Diagnosis: Enabling the learner to identify their performance gaps and strategies for improvement, targeting only behaviors that can be changed, and thus providing structured and objective feedback on the simulation/learning session.
Application: summary of the learning points and strategies for improvement that have been identified by the learner(s) during the debrief and how these could be applied to change their future clinical practice.
More About Imperial College London
The Imperial College London Faculty of Medicine was established in August 1997 through a combination of major west London medical schools. The oldest of these, the Westminster, dates back to the eighteenth century when the system of medical training was not as formalized as reflected in modern times.
Today, the institution’s vision for medicine at Imperial is to attract the world’s brightest academics and teach the world’s most able learners in modern, advanced technical and physical environments. Medical science now enjoys a distinctive environment at Imperial. Imperial College London now reaps extraordinary benefits from being well embedded within a wider ecosystem of excellent fundamental science at the College and working translationally with an AHSC network of NHS partners.
The Faculty of Medicine aims to foster the most effective academic, clinical research, and education environments possible, across its campuses. Alongside its partners, the faculty will enable and support the continued evolution of Imperial as an international powerhouse of medical education, research, and innovation.
More About Debriefing
Healthcare simulation debriefing is a period of time following an experiential learning activity during which learners/teams reflect, review and discuss the activity with the goal of improving individual and team clinical skills and judgment. Following each scenario, a debriefing is conducted by one or more people such as a healthcare simulation facilitator (considered to be a content expert on the scenario subject matter). These content experts should also be skilled in debriefing, as many would argue that debriefing is the most important component of a simulation experience.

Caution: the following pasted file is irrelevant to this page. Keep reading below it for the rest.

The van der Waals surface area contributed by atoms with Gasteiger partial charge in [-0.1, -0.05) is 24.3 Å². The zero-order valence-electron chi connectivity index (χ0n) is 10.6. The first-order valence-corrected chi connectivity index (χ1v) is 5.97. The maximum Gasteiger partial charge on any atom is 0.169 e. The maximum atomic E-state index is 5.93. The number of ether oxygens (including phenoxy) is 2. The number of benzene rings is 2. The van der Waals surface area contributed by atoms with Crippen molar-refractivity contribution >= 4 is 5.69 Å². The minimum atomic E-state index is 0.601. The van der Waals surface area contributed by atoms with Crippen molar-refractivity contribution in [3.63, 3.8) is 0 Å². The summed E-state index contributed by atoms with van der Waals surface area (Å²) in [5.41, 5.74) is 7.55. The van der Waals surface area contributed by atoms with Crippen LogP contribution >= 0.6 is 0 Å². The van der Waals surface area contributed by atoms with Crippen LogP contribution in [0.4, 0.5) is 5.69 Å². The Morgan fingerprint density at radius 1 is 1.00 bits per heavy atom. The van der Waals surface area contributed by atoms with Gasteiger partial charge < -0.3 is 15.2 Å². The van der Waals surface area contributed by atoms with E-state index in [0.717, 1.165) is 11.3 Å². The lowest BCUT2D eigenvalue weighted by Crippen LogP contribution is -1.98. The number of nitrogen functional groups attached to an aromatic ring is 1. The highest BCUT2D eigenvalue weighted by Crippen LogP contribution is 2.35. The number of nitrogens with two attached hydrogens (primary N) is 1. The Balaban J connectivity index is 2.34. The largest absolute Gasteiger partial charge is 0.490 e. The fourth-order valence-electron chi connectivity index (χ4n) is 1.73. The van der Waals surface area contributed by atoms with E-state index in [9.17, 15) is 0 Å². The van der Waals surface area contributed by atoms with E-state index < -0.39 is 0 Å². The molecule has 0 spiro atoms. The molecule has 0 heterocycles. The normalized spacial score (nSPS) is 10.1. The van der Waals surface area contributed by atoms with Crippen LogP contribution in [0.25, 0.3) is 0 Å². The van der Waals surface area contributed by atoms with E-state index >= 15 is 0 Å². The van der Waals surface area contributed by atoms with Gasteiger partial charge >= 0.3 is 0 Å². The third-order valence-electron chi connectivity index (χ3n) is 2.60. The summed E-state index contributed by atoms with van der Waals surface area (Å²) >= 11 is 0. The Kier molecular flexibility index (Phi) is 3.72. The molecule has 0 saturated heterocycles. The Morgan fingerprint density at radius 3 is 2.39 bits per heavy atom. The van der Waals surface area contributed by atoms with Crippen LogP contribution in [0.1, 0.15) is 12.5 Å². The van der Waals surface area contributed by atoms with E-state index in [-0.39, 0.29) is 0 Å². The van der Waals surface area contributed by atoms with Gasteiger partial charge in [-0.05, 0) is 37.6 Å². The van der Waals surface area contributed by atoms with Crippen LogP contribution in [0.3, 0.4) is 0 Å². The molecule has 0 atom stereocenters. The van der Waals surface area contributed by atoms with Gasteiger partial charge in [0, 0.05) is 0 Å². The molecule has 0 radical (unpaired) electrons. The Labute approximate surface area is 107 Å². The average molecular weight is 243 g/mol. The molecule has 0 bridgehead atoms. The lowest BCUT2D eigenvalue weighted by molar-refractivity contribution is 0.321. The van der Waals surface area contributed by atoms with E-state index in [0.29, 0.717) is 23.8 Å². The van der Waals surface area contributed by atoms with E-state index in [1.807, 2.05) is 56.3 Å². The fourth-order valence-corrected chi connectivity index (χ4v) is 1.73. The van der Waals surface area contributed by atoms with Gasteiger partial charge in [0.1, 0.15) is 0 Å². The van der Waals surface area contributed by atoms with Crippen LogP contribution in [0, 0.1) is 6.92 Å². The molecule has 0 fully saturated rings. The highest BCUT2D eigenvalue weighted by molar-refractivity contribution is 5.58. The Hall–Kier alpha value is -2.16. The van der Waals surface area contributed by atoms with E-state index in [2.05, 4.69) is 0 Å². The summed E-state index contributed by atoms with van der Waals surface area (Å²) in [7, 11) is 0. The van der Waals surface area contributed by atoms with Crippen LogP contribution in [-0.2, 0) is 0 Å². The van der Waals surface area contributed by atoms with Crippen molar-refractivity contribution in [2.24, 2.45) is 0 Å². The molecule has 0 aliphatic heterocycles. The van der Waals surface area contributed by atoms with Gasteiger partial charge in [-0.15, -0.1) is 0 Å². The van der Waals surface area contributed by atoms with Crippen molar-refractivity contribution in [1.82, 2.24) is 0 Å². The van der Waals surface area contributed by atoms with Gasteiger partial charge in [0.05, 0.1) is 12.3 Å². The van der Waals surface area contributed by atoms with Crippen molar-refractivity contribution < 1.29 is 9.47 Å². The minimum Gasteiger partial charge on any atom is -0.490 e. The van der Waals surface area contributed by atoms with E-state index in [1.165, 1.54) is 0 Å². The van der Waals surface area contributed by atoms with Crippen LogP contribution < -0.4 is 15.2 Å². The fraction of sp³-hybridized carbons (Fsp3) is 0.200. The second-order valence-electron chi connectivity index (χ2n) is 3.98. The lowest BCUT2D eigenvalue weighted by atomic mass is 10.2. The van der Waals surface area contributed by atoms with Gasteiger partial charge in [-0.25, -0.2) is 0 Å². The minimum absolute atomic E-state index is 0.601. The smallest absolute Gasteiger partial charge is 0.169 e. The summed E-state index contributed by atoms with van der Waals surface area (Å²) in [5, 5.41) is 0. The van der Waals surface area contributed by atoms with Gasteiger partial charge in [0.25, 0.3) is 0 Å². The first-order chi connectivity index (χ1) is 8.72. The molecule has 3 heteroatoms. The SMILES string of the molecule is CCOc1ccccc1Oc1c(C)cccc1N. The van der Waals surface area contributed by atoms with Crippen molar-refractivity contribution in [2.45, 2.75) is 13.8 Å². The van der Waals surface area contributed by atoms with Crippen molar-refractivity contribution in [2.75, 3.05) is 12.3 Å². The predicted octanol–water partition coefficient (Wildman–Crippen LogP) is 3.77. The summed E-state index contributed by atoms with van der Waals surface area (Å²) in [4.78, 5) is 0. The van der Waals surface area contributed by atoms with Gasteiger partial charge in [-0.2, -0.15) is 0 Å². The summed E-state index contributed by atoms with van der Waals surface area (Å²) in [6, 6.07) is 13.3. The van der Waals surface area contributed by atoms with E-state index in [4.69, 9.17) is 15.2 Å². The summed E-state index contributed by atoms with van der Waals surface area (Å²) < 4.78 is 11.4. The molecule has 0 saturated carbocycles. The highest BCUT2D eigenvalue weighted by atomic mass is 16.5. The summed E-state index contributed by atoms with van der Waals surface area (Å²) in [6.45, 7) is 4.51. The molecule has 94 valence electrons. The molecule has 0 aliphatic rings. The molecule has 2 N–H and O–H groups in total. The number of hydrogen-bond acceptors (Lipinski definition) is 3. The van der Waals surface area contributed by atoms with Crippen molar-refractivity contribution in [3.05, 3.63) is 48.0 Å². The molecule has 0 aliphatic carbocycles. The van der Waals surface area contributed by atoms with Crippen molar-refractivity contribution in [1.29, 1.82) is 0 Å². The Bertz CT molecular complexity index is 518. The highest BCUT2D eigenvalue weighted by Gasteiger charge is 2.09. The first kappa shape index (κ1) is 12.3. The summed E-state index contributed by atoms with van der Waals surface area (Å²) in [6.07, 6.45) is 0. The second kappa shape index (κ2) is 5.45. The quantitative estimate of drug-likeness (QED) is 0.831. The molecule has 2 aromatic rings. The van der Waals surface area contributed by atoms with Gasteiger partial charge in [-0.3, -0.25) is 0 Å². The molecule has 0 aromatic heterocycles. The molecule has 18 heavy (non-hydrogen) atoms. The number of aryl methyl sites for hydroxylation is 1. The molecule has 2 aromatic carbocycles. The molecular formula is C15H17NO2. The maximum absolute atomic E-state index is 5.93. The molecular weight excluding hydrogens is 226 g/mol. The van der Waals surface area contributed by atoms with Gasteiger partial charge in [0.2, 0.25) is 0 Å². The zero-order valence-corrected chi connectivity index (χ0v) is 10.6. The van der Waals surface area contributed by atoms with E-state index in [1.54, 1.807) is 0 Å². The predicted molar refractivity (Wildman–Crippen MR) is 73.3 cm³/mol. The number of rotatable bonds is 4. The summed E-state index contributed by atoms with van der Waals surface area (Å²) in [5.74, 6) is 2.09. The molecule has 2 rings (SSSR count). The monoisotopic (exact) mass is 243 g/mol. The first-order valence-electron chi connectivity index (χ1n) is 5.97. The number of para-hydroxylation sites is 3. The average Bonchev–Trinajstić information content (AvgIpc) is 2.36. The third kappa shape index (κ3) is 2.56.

Several factors affect the nature of a simulation in healthcare debriefing. These factors include the objectives of the medical simulation, complexity of the scenario, experience level of the learners, familiarity of learners with the sim environment, time available for the session, audiovisual recording systems, and individual personalities of participants. Creating a safe learning space is a critical consideration since participating in simulations can have a significant emotional impact on learners, which should begin with the orientation and again in the prebriefing.
Opening debriefing questions often include basic “what” or “how” questions. These questions are open-ended and should always be non-judgmental. Participants should be encouraged and made to feel that their contributions are valued. Faculty often reflect back on learner statements to reiterate points or to open up a discussion. Debriefing should occur immediately following clinical simulation. Note, debriefing is all about the learners who should do most of the talking, and not about the educator. Healthcare simulation and debriefing are used extensively to improve team communication, dynamics, and efficiency.
Arora S, Ahmed M, Paige J, Nestel D, Runnacles J, Hull L, Darzi A, Sevdalis N. Objective Structured Assessment of Debriefing (OSAD): Bringing science to the art of debriefing in surgery. Annals of Surgery 2011 (in press)
Ahmed M, Sevdalis N, Paige J, Paragi-Gururaja R, Nestel D, Arora S. Identifying best practice guidelines for debriefing in surgery: A tri-continental study. American Journal of Surgery 2011 (in press)
Lance Baily, BA, EMT-B, is the Founder & CEO of HealthySimulation.com, which he started while serving as the Director of the Nevada System of Higher Education’s Clinical Simulation Center of Las Vegas back in 2010. Lance is also the Founder and acting Advisor to the Board of SimGHOSTS.org, the world’s only non-profit organization dedicated to supporting professionals operating healthcare simulation technologies. His co-edited Book: “Comprehensive Healthcare Simulation: Operations, Technology, and Innovative Practice” is cited as a key source for professional certification in the industry. Lance’s background also includes serving as a Simulation Technology Specialist for the LA Community College District, EMS fire fighting, Hollywood movie production, rescue diving, and global travel. He and his wife Abigail Baily, PhD live in Las Vegas, Nevada with their two amazing daughters.